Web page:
We're frequently asked about traffic stops. Can I refuse to answer every question? What do I say if I'm pulled over after a drink or two but I'm not under the influence? Don't I have a better chance of being let go if I'm really honest? These are all great questions. The problem is that most of the answers people have in mind to these questions are wrong. So let's clear up some confusion on what to say and not say during traffic stops.
Here are some dos and don'ts. Some people may find these controversial, but we've prepare these based on years of experience handling traffic stop cases.
- Be polite and courteous
- There is a fine line between being direct and polite and just being plain rude. Being polite will only help you.
Ask why you were pulled over
- Asking this helps establish the purpose of the stop and prevents you from over sharing.
- Provide your license, registration, and proof of insurance
- They have a right to check these if you've been stopped in your car.
If they ask to search your car, decline
- Police can search your car in several instances, such as, if they have a warrant, probable cause, or if you've been arrested. But it's always best to let them know that they don't have your permission to search it, just in case their search is unconstitutional. Even if their request to search isn't really a request (such as, "I'm gonna go ahead and search your car if you don't mind."), tell them they don't have your permission.
Ask if you're free to leave or if you're being detained
- There are rules on when and for how long police can hold you. If you haven't been arrested, either you are free to leave or you're being detained. It's as simple as that. Make them establish what's going on.
If you're not free to leave or you're being detained, stop answering questions and invoke the Fifth Amendment
- Simply saying, “I plead the Fifth,” can sometimes sound combative and be a trigger for police. Instead, say something like this: “Officer, I know you're just doing your job but I don't feel comfortable answering any questions without an attorney present.” Repeat this sentence if you need to. If they keep asking questions, then feel free to be more direct and say you're invoking the Fifth at that time.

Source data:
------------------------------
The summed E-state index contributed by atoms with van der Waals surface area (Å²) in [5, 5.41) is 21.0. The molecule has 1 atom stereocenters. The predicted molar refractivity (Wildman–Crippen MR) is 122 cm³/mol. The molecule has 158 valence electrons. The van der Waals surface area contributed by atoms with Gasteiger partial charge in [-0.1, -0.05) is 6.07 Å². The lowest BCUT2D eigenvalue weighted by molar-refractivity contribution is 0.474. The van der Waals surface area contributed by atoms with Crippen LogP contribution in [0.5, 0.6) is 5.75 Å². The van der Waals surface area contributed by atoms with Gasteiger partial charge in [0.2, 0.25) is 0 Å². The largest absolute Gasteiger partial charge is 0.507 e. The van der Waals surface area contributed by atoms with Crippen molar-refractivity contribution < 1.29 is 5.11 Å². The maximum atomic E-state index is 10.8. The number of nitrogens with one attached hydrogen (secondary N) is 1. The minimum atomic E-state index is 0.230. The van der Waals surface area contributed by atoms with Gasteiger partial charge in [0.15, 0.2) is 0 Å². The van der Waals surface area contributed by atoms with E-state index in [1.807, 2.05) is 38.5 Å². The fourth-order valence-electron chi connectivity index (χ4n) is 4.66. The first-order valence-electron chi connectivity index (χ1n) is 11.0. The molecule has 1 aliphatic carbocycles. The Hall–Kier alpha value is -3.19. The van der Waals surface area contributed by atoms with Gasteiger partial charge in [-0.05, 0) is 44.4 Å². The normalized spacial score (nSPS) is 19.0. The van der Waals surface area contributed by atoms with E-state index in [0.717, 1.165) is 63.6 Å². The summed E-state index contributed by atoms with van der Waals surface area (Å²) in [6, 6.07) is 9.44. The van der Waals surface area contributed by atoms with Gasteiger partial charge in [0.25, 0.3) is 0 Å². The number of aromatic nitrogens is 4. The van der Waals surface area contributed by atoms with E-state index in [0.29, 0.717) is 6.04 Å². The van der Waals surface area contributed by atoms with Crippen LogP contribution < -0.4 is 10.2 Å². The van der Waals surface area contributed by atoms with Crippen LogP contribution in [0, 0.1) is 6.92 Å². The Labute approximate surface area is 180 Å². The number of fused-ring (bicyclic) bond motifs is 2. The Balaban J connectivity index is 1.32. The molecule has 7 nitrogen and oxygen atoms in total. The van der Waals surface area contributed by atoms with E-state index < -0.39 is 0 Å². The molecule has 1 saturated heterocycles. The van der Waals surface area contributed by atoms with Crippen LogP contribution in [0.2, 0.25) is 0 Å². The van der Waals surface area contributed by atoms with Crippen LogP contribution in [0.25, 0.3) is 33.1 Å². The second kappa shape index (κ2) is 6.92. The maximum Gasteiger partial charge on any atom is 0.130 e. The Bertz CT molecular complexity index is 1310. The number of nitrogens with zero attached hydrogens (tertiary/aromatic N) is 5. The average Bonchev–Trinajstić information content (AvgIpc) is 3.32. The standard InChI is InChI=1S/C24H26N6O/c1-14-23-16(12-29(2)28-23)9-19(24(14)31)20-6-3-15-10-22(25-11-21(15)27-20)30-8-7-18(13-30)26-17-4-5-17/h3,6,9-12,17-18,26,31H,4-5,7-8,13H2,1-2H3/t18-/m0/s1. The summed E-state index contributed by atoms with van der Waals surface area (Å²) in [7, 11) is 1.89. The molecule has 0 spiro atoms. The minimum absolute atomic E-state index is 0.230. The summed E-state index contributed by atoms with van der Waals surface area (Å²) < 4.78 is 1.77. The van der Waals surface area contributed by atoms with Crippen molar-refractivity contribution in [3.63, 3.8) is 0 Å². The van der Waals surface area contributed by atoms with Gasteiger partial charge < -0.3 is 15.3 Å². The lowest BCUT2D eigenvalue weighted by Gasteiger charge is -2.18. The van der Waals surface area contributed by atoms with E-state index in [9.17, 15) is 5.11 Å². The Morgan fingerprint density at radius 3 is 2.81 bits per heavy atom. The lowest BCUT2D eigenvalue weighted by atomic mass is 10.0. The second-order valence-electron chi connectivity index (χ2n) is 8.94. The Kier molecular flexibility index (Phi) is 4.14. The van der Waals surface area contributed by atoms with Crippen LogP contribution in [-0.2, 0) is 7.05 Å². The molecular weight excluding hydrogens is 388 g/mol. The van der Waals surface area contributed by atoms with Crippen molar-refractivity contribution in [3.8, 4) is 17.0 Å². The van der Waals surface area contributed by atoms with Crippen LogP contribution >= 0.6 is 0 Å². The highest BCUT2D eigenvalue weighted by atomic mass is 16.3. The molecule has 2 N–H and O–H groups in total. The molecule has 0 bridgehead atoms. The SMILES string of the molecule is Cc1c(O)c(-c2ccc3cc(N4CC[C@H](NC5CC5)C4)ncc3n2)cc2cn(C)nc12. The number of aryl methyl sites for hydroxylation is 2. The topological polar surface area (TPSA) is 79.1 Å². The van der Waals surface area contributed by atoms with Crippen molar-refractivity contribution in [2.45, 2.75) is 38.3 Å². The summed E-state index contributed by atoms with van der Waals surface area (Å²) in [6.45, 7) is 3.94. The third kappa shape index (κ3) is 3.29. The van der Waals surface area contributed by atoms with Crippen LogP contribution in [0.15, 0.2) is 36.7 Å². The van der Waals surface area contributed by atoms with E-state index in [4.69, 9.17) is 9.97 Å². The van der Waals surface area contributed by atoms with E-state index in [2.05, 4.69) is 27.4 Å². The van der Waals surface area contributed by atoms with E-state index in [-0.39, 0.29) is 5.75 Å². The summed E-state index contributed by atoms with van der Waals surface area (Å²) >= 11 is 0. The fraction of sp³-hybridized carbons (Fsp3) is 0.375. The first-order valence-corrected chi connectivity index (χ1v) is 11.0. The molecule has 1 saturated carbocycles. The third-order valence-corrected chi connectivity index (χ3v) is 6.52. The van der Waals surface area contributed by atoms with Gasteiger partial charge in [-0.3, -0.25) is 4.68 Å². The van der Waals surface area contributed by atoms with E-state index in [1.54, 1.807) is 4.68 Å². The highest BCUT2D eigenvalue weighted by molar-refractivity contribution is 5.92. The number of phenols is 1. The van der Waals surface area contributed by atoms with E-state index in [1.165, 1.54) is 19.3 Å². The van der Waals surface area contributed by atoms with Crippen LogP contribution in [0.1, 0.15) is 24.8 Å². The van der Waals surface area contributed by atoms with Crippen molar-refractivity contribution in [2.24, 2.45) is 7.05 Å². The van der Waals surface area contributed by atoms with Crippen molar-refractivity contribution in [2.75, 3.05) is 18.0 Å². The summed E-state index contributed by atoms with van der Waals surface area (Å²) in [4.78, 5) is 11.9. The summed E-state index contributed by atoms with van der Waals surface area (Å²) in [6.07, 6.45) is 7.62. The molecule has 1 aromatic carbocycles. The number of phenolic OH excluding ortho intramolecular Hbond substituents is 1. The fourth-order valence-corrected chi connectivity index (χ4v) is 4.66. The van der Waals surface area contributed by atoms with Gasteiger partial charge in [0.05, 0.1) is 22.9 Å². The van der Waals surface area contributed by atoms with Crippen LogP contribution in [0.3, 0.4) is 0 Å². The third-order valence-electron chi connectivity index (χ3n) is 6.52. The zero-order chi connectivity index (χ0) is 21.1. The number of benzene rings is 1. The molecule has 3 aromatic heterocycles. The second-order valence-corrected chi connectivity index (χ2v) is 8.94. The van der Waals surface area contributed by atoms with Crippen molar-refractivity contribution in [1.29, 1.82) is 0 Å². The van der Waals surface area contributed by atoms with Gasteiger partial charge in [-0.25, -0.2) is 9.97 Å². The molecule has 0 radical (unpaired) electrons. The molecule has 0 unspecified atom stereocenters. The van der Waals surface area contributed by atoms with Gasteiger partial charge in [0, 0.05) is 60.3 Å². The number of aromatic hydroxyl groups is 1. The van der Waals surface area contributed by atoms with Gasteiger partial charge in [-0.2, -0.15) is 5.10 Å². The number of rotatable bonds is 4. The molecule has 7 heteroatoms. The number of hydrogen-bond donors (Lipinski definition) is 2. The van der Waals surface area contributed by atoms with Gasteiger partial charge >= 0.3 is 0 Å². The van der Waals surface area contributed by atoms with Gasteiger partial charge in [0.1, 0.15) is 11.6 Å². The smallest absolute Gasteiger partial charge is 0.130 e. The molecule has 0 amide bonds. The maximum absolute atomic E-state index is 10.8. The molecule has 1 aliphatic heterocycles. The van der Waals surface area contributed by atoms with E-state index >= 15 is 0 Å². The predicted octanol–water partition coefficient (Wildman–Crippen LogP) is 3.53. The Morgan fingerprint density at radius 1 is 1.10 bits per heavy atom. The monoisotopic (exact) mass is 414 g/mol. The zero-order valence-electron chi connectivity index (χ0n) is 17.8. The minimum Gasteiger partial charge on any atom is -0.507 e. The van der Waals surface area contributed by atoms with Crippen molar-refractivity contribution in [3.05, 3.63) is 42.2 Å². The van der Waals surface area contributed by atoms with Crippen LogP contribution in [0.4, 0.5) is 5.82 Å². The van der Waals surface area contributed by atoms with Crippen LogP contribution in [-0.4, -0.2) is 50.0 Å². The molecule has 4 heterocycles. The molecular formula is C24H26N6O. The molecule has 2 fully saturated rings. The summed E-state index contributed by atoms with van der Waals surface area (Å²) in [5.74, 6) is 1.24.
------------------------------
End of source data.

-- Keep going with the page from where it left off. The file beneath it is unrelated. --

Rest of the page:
- Comply with taking the breathalyzer test
- If you refuse the breathalyzer, they'll probably just get a warrant to test your blood anyway. Then you'll get additional penalties for refusing the test on top of a DUI charge.
- Don't be rude or combative
- If you're rude to law enforcement, the stop probably isn't going to end well. Being rude is really only a disservice to yourself.
Don't over share
- If you're asked interrogating questions, politely tell them that you're not discussing your day with them. The questions might be as simple as where you're headed to/from, whether you've been drinking, how many drinks you've had, etc. Don't answer these questions. Telling police that you've only had one beer downtown with some buddies does not help you. It hurts you. Their job is to cite you for a crime and disclosing information makes their job easier.
Don't provide a false name or address
- This really serves no purpose. They'll eventually figure out that the error and you'll be charged with an additional crime.
- Don't talk once you've invoked the Fifth Amendment
- Invoking the Fifth and then answering questions will revoke the Fifth. So if you invoke it, just stay quiet.
Don't feel pressure to perform the field sobriety tests if you've had anything to drink
- These are the physical tests you must either perform or refuse to perform before police can give you a breathalyzer. You probably won't be told that these are optional, but they are. If you've had something to drink, you'll likely fail at least one of these tests; they are designed to make you fail. So if you've had something to drink, our advice is to refuse these tests and go straight to the breathalyzer. The less evidence they have suggesting that you're under the influence, the better.